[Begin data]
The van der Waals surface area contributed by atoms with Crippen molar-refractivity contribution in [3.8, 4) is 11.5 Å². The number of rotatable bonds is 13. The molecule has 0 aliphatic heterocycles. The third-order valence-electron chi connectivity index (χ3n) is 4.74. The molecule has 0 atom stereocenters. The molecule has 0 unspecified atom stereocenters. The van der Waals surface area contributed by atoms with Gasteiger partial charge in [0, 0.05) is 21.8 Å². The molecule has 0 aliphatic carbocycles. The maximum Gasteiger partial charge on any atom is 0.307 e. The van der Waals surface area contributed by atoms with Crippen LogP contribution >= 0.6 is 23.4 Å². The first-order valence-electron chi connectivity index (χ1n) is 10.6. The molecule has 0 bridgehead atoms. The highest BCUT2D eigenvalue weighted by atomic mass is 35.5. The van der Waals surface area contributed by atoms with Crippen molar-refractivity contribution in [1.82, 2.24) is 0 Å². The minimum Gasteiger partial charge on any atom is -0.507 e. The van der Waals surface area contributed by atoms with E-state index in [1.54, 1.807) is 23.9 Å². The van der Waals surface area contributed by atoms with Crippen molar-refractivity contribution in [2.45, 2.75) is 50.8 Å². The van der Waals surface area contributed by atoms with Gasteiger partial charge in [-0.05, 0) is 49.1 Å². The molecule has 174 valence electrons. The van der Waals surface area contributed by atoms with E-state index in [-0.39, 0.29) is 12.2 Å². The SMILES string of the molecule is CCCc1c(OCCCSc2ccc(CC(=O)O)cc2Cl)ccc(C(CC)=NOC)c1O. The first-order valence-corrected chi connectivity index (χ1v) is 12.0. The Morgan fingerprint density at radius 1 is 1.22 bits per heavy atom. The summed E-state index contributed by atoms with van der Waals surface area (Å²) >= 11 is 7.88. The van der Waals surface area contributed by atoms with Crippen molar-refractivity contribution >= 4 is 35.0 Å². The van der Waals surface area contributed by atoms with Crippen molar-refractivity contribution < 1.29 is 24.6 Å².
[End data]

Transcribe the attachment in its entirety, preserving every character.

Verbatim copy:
The van der Waals surface area contributed by atoms with Crippen molar-refractivity contribution in [3.8, 4) is 11.5 Å². The number of rotatable bonds is 13. The molecule has 0 aliphatic heterocycles. The third-order valence-electron chi connectivity index (χ3n) is 4.74. The molecule has 0 atom stereocenters. The molecule has 0 unspecified atom stereocenters. The van der Waals surface area contributed by atoms with Gasteiger partial charge in [0, 0.05) is 21.8 Å². The molecule has 0 aliphatic carbocycles. The maximum Gasteiger partial charge on any atom is 0.307 e. The van der Waals surface area contributed by atoms with Crippen LogP contribution >= 0.6 is 23.4 Å². The first-order valence-electron chi connectivity index (χ1n) is 10.6. The molecule has 0 bridgehead atoms. The highest BCUT2D eigenvalue weighted by atomic mass is 35.5. The van der Waals surface area contributed by atoms with Crippen molar-refractivity contribution in [1.82, 2.24) is 0 Å². The minimum Gasteiger partial charge on any atom is -0.507 e. The van der Waals surface area contributed by atoms with E-state index in [1.54, 1.807) is 23.9 Å². The van der Waals surface area contributed by atoms with Crippen molar-refractivity contribution in [2.45, 2.75) is 50.8 Å². The van der Waals surface area contributed by atoms with Gasteiger partial charge in [-0.05, 0) is 49.1 Å². The molecule has 174 valence electrons. The van der Waals surface area contributed by atoms with E-state index in [-0.39, 0.29) is 12.2 Å². The SMILES string of the molecule is CCCc1c(OCCCSc2ccc(CC(=O)O)cc2Cl)ccc(C(CC)=NOC)c1O. The first-order valence-corrected chi connectivity index (χ1v) is 12.0. The Morgan fingerprint density at radius 1 is 1.22 bits per heavy atom. The summed E-state index contributed by atoms with van der Waals surface area (Å²) >= 11 is 7.88. The van der Waals surface area contributed by atoms with Crippen molar-refractivity contribution >= 4 is 35.0 Å². The van der Waals surface area contributed by atoms with Crippen molar-refractivity contribution < 1.29 is 24.6 Å².